• [0015]
    FIG. 4 is a block diagram illustrating an exemplary embodiment a typical computer system structure utilized in the fast sampling based clustering technique.
  • DETAILED DESCRIPTION
  • [0000]
    Center-based Clustering:
  • [0016]
    For center-based clustering, clustering is a process to operate on a set “S”, of “n” points, and a number, “k”, to compute a partitioning of S into k groups such that some clustering metric is optimized. The number of points n to be clustered dominates the running time, particularly for prior art approximate clustering techniques which tend to be predicated on a time complexity of O (n2), which differs from the inventive approach as described below.
  • [0017]
    The application of clustering to knowledge discovery and data mining require a clustering technique with quality and performance guarantees that apply to large datasets. In many of the data mining applications mentioned above, the number of data items n is so large that it tends to dominate other parameters, hence the desire for methods that are not only polynomial, but in fact are sublinear in n. Due to these large datasets, even computer implemented clustering requires significant computer resources and can consume extensive time resources. As described fully below, the fast sampling technique of the present invention is sublinear, and as such, significantly improves the efficiency of computer resources, reduces time of execution, and ultimately provides for an accurate, fast technique for clustering which is independent of the size of the data set. Moreover, the inventive fast sample clustering has wide applicability over the realm of metric space, but will nevertheless be primarily discussed throughout in terms of one embodiment within Euclidean space, utilized within a computer implemented framework.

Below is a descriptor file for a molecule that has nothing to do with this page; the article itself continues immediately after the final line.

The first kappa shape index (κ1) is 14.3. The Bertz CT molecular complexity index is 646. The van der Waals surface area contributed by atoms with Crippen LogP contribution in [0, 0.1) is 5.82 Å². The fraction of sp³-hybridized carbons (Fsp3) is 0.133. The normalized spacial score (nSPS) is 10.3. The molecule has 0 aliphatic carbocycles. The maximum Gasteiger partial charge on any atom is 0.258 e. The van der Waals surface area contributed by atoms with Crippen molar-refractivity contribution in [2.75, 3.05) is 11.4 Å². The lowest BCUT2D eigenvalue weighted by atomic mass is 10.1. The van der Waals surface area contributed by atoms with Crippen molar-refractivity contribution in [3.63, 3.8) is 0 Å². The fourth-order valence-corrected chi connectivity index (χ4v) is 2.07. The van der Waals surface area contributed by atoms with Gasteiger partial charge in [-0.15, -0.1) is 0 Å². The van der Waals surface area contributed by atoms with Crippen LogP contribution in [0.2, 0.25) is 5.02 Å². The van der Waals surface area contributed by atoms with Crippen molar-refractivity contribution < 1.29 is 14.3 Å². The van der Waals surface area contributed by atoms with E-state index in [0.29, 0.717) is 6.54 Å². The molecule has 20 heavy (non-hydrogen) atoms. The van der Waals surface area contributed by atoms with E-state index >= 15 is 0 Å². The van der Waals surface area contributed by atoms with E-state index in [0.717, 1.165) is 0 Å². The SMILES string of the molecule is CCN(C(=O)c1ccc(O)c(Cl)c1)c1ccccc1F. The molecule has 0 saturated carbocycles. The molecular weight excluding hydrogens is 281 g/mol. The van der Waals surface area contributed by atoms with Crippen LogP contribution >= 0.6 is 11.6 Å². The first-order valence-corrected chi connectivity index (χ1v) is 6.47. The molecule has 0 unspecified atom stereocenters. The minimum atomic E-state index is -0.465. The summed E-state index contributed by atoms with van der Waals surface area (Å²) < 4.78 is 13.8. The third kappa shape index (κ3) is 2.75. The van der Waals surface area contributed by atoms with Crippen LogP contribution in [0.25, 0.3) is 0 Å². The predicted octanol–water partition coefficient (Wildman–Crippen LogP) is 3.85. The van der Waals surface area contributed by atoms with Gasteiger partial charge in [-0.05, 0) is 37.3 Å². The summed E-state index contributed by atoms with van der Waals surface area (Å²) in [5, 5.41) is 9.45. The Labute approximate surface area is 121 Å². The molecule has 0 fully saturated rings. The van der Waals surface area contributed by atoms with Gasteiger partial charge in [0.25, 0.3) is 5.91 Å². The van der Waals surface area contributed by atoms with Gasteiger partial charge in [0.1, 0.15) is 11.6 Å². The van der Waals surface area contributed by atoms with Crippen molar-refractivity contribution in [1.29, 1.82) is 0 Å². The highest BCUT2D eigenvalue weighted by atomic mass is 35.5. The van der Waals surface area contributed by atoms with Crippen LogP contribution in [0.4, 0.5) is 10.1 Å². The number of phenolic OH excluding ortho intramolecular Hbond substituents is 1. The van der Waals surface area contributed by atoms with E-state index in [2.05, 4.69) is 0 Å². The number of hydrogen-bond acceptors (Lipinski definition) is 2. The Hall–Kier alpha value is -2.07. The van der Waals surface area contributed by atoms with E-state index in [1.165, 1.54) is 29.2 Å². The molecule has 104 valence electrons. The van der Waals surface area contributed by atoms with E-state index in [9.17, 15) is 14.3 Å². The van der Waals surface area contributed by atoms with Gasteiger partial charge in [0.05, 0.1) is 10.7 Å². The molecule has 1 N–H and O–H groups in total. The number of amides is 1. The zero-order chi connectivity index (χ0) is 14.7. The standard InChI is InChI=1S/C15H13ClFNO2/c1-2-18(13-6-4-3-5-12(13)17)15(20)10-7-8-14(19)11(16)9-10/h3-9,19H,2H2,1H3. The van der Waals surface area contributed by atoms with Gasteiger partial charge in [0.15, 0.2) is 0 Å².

• [0018]
    Overall, the fast sampling technique of the present invention provides the benefit of sampling without the prior art limitations according to sample size (potentially, an infinite size data set or an infinite probability distribution is clusterable according to the inventive methodology) and with the added benefit that the resulting clusters have good quality.
  • [0019]